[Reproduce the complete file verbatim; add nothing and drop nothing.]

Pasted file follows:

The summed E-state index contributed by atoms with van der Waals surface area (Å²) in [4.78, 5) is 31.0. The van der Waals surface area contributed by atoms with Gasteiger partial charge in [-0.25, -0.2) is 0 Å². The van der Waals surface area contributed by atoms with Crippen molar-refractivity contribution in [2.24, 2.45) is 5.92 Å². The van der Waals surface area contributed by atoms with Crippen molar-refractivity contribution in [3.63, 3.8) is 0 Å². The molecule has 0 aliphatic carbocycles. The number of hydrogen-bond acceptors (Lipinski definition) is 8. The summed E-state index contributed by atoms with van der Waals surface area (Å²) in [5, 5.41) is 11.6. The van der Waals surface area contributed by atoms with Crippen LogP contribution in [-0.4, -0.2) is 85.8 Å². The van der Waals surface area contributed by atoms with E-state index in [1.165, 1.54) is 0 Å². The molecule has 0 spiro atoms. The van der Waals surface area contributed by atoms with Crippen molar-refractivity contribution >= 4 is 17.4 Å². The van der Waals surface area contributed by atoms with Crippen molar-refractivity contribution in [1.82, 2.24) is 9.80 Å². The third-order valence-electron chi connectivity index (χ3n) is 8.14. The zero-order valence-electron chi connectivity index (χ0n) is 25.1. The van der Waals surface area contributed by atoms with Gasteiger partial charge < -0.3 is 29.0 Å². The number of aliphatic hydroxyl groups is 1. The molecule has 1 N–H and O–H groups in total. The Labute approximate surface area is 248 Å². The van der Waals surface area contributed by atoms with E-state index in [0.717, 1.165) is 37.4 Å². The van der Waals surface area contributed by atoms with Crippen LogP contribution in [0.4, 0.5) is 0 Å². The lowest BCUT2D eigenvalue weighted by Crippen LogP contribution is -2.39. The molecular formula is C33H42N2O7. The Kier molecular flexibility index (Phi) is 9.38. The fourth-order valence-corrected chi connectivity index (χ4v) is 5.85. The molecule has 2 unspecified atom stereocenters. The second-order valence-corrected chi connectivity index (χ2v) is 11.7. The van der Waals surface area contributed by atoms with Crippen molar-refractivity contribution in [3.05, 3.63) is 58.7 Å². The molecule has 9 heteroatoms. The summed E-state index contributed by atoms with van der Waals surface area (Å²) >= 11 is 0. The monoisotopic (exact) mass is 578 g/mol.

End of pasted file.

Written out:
The summed E-state index contributed by atoms with van der Waals surface area (Å²) in [4.78, 5) is 31.0. The van der Waals surface area contributed by atoms with Gasteiger partial charge in [-0.25, -0.2) is 0 Å². The van der Waals surface area contributed by atoms with Crippen molar-refractivity contribution in [2.24, 2.45) is 5.92 Å². The van der Waals surface area contributed by atoms with Crippen molar-refractivity contribution in [3.63, 3.8) is 0 Å². The molecule has 0 aliphatic carbocycles. The number of hydrogen-bond acceptors (Lipinski definition) is 8. The summed E-state index contributed by atoms with van der Waals surface area (Å²) in [5, 5.41) is 11.6. The van der Waals surface area contributed by atoms with Crippen LogP contribution in [-0.4, -0.2) is 85.8 Å². The van der Waals surface area contributed by atoms with E-state index in [1.165, 1.54) is 0 Å². The molecule has 0 spiro atoms. The van der Waals surface area contributed by atoms with Crippen molar-refractivity contribution >= 4 is 17.4 Å². The van der Waals surface area contributed by atoms with Crippen molar-refractivity contribution in [1.82, 2.24) is 9.80 Å². The third-order valence-electron chi connectivity index (χ3n) is 8.14. The zero-order valence-electron chi connectivity index (χ0n) is 25.1. The van der Waals surface area contributed by atoms with Gasteiger partial charge < -0.3 is 29.0 Å². The number of aliphatic hydroxyl groups is 1. The molecule has 1 N–H and O–H groups in total. The Labute approximate surface area is 248 Å². The van der Waals surface area contributed by atoms with E-state index in [0.717, 1.165) is 37.4 Å². The van der Waals surface area contributed by atoms with Crippen LogP contribution in [0.4, 0.5) is 0 Å². The lowest BCUT2D eigenvalue weighted by Crippen LogP contribution is -2.39. The molecular formula is C33H42N2O7. The Kier molecular flexibility index (Phi) is 9.38. The fourth-order valence-corrected chi connectivity index (χ4v) is 5.85. The molecule has 2 unspecified atom stereocenters. The second-order valence-corrected chi connectivity index (χ2v) is 11.7. The van der Waals surface area contributed by atoms with Crippen molar-refractivity contribution in [3.05, 3.63) is 58.7 Å². The molecule has 9 heteroatoms. The summed E-state index contributed by atoms with van der Waals surface area (Å²) >= 11 is 0. The monoisotopic (exact) mass is 578 g/mol.